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A Simpler and More Intelligent Internet of Things with Digi and Temboo

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The ongoing drought in the western United States underscores the importance of maintaining and conserving a reliable supply of fresh water—whether for drinking, irrigation, fire control or manufacturing, reliable water storage is essential. Of course, half the battle in maintaining a water supply is managing it: once a tank system has been installed and filled, water must be properly distributed when it is needed and retained when it is not. If tanks are remote and many are spread over a wide area, monitoring them can become a costly and time-consuming obligation.

Screen Shot 2014-09-04 at 12.03.09 PMThese are the sorts of challenges that Digi and Temboo are overcoming by building a more intelligent Internet of Things. A network of Digi hardware running Temboo Choreos is flexible and smart—devices can be programmed to execute a wide variety of processes, and be reprogrammed without being interrupted. This is a solution that combines ease of automation with the trustworthiness of manual control. To illustrate the solution’s benefits, and demonstrate how the whole system works, we’ve built a model of the water tank problem. This system puts Temboo and Digi to work, keeping water levels right where they ought to be.

Our tank monitoring solution uses an XBee ZigBee radio to wirelessly exchange sensor information and remote control commands using Digi’s new XBee Gateway, a programmable device that joins ZigBee mesh networks to the Internet. A small Temboo client written in Python is installed on the XBee Gateway, allowing it to connect to over one hundred different web services using Temboo Choreos. With Temboo, the memory constraints of the small devices in the network cease to be an obstacle to intelligent behavior, as much of the code required to execute complex processes is offloaded to the cloud.

In our model, a sensor attached to the XBee radio monitors the water level of our tank, and sends those readings to the XBee Gateway. If the tank leaks and the water level falls, a response is triggered on the gateway. First, the gateway uses Temboo’s Yahoo Weather Choreos to check the forecast for rain. Temboo’s Nexmo Choreos are then used to telephone the relevant individual with an automated voice message that gives a real time rain forecast and offers a choice of actions to take by entering a number on the phone’s keypad.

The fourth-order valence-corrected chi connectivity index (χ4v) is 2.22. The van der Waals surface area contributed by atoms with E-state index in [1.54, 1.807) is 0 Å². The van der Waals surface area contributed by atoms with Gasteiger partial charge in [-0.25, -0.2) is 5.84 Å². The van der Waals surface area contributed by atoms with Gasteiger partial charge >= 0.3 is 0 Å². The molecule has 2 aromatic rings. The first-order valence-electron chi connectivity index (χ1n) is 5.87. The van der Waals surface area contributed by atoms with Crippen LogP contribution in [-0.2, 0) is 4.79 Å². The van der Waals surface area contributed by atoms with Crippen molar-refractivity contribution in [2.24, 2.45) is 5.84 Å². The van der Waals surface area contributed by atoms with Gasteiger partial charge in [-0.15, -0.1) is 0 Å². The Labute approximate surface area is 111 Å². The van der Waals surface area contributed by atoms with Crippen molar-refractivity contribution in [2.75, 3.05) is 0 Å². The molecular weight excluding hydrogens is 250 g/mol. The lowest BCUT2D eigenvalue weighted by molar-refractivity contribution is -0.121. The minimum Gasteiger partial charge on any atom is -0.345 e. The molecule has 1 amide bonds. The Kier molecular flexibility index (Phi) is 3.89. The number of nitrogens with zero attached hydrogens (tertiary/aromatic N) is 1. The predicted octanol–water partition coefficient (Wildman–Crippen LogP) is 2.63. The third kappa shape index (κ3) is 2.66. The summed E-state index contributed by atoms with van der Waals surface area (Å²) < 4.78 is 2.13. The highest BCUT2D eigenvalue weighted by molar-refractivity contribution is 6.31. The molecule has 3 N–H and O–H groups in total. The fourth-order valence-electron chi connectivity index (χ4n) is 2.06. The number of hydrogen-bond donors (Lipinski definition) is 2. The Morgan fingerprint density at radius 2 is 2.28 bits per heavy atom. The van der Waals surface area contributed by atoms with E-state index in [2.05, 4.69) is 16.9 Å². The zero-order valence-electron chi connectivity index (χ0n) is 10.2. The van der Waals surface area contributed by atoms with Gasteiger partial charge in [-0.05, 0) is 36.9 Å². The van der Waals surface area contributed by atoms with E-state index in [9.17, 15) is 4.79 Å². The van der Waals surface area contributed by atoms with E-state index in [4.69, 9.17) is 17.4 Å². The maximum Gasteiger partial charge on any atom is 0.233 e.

Screen Shot 2014-09-04 at 11.56.33 AMIf a storm is on its way, there is an option to ignore the alert. If the leakage does not need to be urgently addressed, there is an option to schedule a maintenance event for the future, which the Temboo program on the gateway handles via a Google Calendar Choreo . If the situation is urgent, however, there is another option to activate a backup pump at a different point in the XBee network and refill the tank.  Of course, all of this will only work properly if the sensor and gateway are powered on and functioning, so our system needs to be prepared for any loss of connectivity—if, for any reason, transmission of the level of water in the tank stops, another Temboo Choreo will file a Zendesk ticket to alert support that the system needs attention.

The most exciting thing about this model, however, is that it is only a small example of a massively scalable system. XBee technology can connect hundreds of different devices in a much larger network, and Temboo’s Library contains over two thousand other Choreos that can be used to execute an immense variety of tasks. Modifying the behavior of the Temboo program on the gateway to, for example, switch notification services is just a matter of changing Choreos, a simple task.  Digi’s hardware and Temboo’s software are coming together to build a lighter, smarter and much easier to use Internet of Things.

Demo created using: